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Discussion Starter · #1 ·
Hey guys,

I didn't see a thread in regards to my question so I figured this was appropriate...

For my new job I am training with a Ruger SP 101 .38 Special revolver and have learned some of the basics about the firearm today yet did poorly when it came to actually firing (was a poor 1 for 6 at about 15 feet out).

Just curious for those of you who are experienced with revolvers if you had some general aiming tips so I can pass the firearms training.

Thanks :)
 

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I had a major problem with flinching. Place a dime on the front site of the weapon and dry fire over and over until you can keep that dime in place. Once you get the feel of the trigger pull remember it on the range. Also breathe outward through your mouth slowly as you squeeze.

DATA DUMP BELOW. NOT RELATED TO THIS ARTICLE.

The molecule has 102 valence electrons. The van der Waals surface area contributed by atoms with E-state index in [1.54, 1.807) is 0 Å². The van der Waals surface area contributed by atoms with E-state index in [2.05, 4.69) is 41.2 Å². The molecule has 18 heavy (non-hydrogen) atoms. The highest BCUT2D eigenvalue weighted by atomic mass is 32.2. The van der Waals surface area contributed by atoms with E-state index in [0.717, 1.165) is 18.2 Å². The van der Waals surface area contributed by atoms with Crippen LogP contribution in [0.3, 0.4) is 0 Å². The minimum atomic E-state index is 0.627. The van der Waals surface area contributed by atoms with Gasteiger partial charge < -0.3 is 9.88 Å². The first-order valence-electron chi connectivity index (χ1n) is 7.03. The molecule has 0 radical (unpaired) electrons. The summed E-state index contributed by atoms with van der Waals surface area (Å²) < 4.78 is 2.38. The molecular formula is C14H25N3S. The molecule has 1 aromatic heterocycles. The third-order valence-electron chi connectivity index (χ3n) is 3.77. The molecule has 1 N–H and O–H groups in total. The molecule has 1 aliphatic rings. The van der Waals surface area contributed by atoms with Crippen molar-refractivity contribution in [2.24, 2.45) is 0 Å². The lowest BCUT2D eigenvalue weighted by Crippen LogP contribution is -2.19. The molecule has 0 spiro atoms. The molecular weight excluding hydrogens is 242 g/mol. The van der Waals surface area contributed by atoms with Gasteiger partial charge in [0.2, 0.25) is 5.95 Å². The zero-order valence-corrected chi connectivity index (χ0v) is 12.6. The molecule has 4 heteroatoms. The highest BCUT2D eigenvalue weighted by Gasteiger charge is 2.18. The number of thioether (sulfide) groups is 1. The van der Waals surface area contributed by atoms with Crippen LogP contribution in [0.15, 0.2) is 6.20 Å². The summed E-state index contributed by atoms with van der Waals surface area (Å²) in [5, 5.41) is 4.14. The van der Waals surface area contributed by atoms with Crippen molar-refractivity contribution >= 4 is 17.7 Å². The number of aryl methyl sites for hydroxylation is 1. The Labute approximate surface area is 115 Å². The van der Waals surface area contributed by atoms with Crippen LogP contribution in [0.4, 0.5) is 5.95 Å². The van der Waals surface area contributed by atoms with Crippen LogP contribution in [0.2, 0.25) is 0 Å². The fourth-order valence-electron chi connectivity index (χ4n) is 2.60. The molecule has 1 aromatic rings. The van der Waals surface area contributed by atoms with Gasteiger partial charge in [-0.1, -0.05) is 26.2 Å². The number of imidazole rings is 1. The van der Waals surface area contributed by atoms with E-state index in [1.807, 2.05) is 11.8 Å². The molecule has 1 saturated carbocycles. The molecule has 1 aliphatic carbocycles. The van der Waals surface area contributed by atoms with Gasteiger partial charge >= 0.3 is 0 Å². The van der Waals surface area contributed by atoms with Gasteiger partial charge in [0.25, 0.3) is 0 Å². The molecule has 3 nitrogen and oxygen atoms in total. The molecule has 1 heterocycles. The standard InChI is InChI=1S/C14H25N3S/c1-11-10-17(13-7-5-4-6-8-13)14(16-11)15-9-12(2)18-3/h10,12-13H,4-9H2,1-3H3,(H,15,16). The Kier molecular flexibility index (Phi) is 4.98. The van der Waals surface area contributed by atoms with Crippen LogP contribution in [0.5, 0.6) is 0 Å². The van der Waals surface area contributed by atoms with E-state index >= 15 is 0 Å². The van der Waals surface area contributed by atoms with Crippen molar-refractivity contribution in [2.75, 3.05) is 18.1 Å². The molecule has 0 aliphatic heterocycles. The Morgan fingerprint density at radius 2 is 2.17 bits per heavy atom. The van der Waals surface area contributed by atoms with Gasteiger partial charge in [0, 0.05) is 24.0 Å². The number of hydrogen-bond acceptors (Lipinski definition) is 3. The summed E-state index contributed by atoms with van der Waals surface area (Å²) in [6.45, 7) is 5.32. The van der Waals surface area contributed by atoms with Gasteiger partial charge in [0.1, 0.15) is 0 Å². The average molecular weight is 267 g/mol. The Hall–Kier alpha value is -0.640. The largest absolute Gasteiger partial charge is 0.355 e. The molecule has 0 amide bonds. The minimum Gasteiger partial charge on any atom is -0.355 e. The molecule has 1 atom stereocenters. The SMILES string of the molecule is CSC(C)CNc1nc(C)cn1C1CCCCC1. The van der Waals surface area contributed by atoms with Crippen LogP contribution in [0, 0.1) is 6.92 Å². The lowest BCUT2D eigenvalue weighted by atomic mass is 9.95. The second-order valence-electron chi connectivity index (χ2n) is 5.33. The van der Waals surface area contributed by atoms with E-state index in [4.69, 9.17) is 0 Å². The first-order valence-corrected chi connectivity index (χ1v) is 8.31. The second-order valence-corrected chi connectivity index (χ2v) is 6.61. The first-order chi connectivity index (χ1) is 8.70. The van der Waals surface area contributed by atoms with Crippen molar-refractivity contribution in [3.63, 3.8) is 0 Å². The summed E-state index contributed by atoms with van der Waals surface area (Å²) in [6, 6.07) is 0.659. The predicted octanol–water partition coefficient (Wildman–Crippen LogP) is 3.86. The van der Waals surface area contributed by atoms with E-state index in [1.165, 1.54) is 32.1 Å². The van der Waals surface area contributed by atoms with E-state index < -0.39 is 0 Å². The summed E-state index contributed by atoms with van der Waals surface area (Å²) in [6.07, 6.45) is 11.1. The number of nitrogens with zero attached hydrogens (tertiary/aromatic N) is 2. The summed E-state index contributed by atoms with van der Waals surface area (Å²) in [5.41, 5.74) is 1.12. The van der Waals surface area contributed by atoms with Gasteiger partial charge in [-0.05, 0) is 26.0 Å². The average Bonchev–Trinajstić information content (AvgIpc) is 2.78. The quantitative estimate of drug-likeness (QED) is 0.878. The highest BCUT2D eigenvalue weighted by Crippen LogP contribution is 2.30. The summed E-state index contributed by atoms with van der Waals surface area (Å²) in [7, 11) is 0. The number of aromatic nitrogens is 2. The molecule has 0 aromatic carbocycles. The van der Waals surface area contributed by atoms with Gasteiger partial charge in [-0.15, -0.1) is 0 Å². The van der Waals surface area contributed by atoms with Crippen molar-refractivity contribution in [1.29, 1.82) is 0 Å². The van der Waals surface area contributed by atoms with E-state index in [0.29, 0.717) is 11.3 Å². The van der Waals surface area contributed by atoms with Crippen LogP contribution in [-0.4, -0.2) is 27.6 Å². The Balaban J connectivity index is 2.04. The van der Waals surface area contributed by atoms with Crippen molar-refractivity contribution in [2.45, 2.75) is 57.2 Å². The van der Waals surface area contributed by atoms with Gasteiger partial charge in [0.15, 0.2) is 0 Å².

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Discussion Starter · #5 ·
Thanks for all of the advice guys, I will keep it in mind (less the 'whites of their eyes' crack, haha).

I have never used a revolver before yesterday so I think I have learned fairly quickly a lot of general knowledge. Unfortunately, I need to score 210 points out of of a possible 300 to pass the semi-combat gun course I am taking for my new job. Today I scored a 163 in the practice run. So naturally I am kind of concerned. A lot of the other recruits are well on their way to passing. I just have to keep at it and get real good quick.

Wolfman, most of my shots are for the most part within the same vicinity. I am drawing from a Safariland S2 Holster (much easier than the button strap from what I hear). We're shooting from 3-7-15-and 25 feet respectively.